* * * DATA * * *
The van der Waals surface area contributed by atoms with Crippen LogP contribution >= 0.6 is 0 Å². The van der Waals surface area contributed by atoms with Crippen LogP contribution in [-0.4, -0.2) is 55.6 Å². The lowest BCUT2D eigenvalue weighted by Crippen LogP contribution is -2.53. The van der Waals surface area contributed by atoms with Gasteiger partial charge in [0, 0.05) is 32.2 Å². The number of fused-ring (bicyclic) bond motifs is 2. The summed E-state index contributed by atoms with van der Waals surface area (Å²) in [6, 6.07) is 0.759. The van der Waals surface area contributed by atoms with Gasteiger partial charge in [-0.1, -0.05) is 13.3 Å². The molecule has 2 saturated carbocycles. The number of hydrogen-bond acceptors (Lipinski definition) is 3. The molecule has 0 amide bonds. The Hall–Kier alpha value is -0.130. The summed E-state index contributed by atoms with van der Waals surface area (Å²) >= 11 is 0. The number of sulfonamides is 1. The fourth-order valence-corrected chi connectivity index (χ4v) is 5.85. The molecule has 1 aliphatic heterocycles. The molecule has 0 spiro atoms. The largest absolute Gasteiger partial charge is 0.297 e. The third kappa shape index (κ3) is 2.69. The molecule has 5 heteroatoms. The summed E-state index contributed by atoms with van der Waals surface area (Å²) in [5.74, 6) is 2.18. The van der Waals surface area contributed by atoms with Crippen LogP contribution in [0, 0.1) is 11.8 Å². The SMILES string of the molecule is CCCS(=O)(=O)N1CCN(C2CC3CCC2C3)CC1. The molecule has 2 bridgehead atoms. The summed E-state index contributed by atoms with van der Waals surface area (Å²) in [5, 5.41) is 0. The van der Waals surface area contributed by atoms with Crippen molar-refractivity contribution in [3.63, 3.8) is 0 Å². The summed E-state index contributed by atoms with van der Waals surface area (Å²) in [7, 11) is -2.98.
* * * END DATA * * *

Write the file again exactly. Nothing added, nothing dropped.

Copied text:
The van der Waals surface area contributed by atoms with Crippen LogP contribution >= 0.6 is 0 Å². The van der Waals surface area contributed by atoms with Crippen LogP contribution in [-0.4, -0.2) is 55.6 Å². The lowest BCUT2D eigenvalue weighted by Crippen LogP contribution is -2.53. The van der Waals surface area contributed by atoms with Gasteiger partial charge in [0, 0.05) is 32.2 Å². The number of fused-ring (bicyclic) bond motifs is 2. The summed E-state index contributed by atoms with van der Waals surface area (Å²) in [6, 6.07) is 0.759. The van der Waals surface area contributed by atoms with Gasteiger partial charge in [-0.1, -0.05) is 13.3 Å². The molecule has 2 saturated carbocycles. The number of hydrogen-bond acceptors (Lipinski definition) is 3. The molecule has 0 amide bonds. The Hall–Kier alpha value is -0.130. The summed E-state index contributed by atoms with van der Waals surface area (Å²) >= 11 is 0. The number of sulfonamides is 1. The fourth-order valence-corrected chi connectivity index (χ4v) is 5.85. The molecule has 1 aliphatic heterocycles. The molecule has 0 spiro atoms. The largest absolute Gasteiger partial charge is 0.297 e. The third kappa shape index (κ3) is 2.69. The molecule has 5 heteroatoms. The summed E-state index contributed by atoms with van der Waals surface area (Å²) in [5.74, 6) is 2.18. The van der Waals surface area contributed by atoms with Crippen LogP contribution in [0, 0.1) is 11.8 Å². The SMILES string of the molecule is CCCS(=O)(=O)N1CCN(C2CC3CCC2C3)CC1. The molecule has 2 bridgehead atoms. The summed E-state index contributed by atoms with van der Waals surface area (Å²) in [5, 5.41) is 0. The van der Waals surface area contributed by atoms with Crippen molar-refractivity contribution in [3.63, 3.8) is 0 Å². The summed E-state index contributed by atoms with van der Waals surface area (Å²) in [7, 11) is -2.98.